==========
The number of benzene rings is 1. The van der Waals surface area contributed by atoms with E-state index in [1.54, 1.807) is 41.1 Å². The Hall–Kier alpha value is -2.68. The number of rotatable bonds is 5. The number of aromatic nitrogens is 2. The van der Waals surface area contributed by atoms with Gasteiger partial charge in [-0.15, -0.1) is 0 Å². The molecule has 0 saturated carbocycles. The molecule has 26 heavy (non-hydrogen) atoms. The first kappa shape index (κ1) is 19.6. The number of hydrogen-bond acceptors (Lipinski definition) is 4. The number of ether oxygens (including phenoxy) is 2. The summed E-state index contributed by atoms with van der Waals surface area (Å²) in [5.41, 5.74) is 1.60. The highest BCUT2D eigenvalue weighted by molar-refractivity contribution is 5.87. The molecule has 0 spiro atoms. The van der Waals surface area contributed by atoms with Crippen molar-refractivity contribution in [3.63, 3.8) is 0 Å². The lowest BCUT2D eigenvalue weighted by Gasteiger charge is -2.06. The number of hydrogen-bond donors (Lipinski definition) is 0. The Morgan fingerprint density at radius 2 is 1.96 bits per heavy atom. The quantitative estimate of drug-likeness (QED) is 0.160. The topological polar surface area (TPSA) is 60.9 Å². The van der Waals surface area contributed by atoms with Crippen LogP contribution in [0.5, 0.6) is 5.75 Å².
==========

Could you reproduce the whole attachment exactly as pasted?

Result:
The number of benzene rings is 1. The van der Waals surface area contributed by atoms with E-state index in [1.54, 1.807) is 41.1 Å². The Hall–Kier alpha value is -2.68. The number of rotatable bonds is 5. The number of aromatic nitrogens is 2. The van der Waals surface area contributed by atoms with Gasteiger partial charge in [-0.15, -0.1) is 0 Å². The molecule has 0 saturated carbocycles. The molecule has 26 heavy (non-hydrogen) atoms. The first kappa shape index (κ1) is 19.6. The number of hydrogen-bond acceptors (Lipinski definition) is 4. The number of ether oxygens (including phenoxy) is 2. The summed E-state index contributed by atoms with van der Waals surface area (Å²) in [5.41, 5.74) is 1.60. The highest BCUT2D eigenvalue weighted by molar-refractivity contribution is 5.87. The molecule has 0 spiro atoms. The van der Waals surface area contributed by atoms with Crippen molar-refractivity contribution in [3.63, 3.8) is 0 Å². The lowest BCUT2D eigenvalue weighted by Gasteiger charge is -2.06. The number of hydrogen-bond donors (Lipinski definition) is 0. The Morgan fingerprint density at radius 2 is 1.96 bits per heavy atom. The quantitative estimate of drug-likeness (QED) is 0.160. The topological polar surface area (TPSA) is 60.9 Å². The van der Waals surface area contributed by atoms with Crippen LogP contribution in [0.5, 0.6) is 5.75 Å².